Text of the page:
When these characteristics are present in a job, employees tend to be more motivated than when these characteristics are not present. However, there is not a "silver bullet" for motivating employees through empowerment; there is considerable variation in the degree to which each of these empowerment factors motivates individuals. On the other hand, it is a mistake to think that because certain individuals do not respond equally to such job designs, overall productivity will not increase as a result of empowerment through proper job design and enrichment. In general, productivity tends to increase despite the inherent variation of specific effects.
Once a job has been identified as needing enrichment, the organization must redesign it to incorporate these characteristics: skill variety, task identity, task significance, autonomy, and feedback. Some specific job enrichment techniques include:
Many organizations have successfully enriched otherwise dull jobs, thereby empowering employees to have greater control over their work and the decisions affecting them. In addition to increased productivity, empowerment also may lead to improvements in product or service quality, reduced absenteeism rates, and increased employee retention. In situations where enriched jobs become less automated, however, production may become less efficient. Job enrichment would thus be ill-advised in situations where the loss in efficiency cannot be offset by productivity gains stemming from increased motivation. Moreover, employees preferring highly automated, easy jobs are likely to oppose job enrichment efforts.
Companies adopting continuous improvement attempt to build quality into all phases of product or service design, production, and delivery. Often referred to as total quality management, these programs empower workers to trace product or service problems to their root causes and redesign production processes to eliminate them using various problem-solving and statistical techniques. In these situations, empowerment arises from the need to involve employees at nearly all organizational levels in continuous improvement efforts. The use of continuous improvement programs have grown rapidly, built on the successful experiences of numerous companies. Xerox, for example, was able to decrease the number of customer complaints it received by 38 percent after implementing continuous improvement methods, and Motorola reduced the number of defects in its products by 80 percent. Proponents of self-managed work teams claim they succeed because they are customer-focused and promote sound management practices like team-work, continuous learning, and continuous improvement.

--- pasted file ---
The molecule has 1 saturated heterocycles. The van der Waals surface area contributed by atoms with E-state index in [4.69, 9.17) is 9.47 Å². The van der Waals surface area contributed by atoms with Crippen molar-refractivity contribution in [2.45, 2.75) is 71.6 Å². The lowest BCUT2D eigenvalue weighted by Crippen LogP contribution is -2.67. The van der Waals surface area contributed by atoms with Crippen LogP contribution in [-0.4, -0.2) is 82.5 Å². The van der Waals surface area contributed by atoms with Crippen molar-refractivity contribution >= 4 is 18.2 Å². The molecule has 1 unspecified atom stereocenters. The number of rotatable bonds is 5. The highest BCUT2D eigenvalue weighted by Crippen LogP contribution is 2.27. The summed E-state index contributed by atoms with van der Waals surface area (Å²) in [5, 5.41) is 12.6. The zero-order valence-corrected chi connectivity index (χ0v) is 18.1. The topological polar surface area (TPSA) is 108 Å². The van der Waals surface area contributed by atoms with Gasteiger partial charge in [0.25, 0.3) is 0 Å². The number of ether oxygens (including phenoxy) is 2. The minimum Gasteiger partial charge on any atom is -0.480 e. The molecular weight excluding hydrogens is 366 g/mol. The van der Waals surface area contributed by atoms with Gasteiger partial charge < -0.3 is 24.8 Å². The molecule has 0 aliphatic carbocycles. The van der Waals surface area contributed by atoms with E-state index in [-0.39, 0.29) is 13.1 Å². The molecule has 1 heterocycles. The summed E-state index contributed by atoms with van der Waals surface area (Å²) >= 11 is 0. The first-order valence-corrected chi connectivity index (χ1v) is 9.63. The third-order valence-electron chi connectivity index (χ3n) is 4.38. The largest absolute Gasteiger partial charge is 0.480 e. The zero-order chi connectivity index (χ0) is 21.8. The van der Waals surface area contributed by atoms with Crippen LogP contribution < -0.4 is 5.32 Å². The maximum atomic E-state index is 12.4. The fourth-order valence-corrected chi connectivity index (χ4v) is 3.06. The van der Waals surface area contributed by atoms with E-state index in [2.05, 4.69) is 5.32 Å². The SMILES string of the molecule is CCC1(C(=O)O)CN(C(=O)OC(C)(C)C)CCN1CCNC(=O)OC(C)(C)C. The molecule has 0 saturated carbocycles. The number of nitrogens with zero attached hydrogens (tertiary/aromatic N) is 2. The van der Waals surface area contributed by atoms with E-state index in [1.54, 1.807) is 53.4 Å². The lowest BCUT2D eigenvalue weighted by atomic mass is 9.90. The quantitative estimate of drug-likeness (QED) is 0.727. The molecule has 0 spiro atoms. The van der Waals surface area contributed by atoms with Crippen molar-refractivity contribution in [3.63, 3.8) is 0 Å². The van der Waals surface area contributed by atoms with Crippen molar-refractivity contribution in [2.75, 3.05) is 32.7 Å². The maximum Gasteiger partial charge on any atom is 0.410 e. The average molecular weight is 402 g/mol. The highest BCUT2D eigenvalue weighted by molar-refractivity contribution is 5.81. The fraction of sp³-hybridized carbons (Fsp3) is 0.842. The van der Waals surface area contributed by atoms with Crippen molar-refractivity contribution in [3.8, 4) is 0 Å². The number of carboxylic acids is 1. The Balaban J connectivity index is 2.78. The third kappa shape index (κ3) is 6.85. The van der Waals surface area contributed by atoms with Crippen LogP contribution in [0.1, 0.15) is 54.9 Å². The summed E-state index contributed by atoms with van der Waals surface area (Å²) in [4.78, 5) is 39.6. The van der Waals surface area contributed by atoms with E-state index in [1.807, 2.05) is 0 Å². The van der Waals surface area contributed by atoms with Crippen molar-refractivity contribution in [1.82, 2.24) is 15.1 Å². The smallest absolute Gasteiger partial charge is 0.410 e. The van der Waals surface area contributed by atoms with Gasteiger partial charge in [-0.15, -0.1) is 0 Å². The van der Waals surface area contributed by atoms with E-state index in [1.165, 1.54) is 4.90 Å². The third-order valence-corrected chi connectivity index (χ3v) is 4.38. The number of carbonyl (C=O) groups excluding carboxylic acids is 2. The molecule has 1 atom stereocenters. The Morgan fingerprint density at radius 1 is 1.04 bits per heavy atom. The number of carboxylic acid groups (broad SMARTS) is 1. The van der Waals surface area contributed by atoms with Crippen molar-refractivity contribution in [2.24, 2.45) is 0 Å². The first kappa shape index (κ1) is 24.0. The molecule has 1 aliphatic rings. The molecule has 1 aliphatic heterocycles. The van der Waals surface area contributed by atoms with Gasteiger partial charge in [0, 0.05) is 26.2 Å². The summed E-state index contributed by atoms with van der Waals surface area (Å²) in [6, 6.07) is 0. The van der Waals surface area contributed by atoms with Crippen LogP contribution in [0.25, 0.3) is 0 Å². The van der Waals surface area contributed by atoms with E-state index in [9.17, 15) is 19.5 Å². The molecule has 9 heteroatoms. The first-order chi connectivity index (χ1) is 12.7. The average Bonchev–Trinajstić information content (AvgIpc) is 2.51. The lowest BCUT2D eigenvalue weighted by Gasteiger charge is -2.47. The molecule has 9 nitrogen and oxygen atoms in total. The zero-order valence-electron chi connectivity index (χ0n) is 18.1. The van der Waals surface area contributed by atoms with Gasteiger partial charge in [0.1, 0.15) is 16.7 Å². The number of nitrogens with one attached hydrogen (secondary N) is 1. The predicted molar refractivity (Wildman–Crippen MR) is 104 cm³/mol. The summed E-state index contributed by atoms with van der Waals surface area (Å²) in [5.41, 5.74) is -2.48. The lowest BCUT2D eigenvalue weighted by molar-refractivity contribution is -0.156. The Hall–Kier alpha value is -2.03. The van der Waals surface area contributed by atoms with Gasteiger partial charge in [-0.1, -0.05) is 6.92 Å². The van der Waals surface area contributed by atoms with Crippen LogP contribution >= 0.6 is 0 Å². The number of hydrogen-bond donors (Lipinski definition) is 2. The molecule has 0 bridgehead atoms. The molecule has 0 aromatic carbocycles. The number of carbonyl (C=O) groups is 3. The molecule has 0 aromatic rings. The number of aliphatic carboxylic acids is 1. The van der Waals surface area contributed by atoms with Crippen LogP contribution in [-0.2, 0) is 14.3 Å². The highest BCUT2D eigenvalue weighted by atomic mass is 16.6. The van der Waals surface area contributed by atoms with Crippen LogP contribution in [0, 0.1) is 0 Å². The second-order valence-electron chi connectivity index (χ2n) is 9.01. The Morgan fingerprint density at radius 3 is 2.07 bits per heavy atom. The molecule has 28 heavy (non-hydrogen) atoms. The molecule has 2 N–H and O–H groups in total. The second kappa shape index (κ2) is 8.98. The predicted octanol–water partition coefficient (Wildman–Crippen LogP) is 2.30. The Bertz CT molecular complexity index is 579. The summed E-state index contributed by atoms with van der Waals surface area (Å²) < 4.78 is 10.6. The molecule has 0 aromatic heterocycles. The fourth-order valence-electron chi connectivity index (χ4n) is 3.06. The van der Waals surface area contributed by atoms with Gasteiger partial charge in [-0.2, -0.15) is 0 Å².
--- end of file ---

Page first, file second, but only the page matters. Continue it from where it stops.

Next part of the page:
Self-managed work teams have the authority to manage themselves. Rather than having managers control their work, self-managed work teams incorporate group norms to regulate activities. They plan, organize, coordinate, and take corrective actions. Some can hire, fire, and discipline team members with little intervention from higher levels of management. In short, self-managed work teams are given responsibilities usually held by managers, but control comes from the concertive influence of the team rather than from more formal means. Not surprisingly, managers' jobs are minimized and group norms are maximized when self-managed work teams are used. Self-managed work teams are not for all organizations; characteristic needed for success include:
Research findings concerning self-managing teams have been largely positive. Proponents claim that self-managed work teams are effective because they empower employees to make decisions that affect their day-to-day business lives. Thus, these teams radically change the way that employees value and think about their jobs. Other benefits associated with self-managed teams include greater flexibility to respond to market changes and competitive pressures.
However, there are a number of drawbacks. As noted previously, self-managed teams are not for every organization. Some may be better served by other ways of empowerment, rather than the dramatic empowerment seen with self-managed teams. Drawbacks can include:
In addition to these concerns, one of the most difficult issues companies face with self-directed work teams is deciding how to effectively implement them. A number of obstacles must be overcome. Sometimes, managers are reluctant to relinquish control and employees are reluctant to accept new responsibilities. To prepare team members f\or self-management, the organization must provide a considerable amount of training. Without proper training, teams are likely to become bogged down permanently in mid-process.
As the previous discussion suggests, empowerment is not a single event or process, but rather takes a variety of forms. The degree of empowerment ranges from asking employees for input to allowing total discretion. Informal participative decision-making programs, job enrichment, continuous improvement, and self-managed work teams are some of the ways that organizations empower employees, giving them more control, but at the same time increasing overall organizational productivity.
Lawrence S. Kleiman
Revised by Scott B. Droege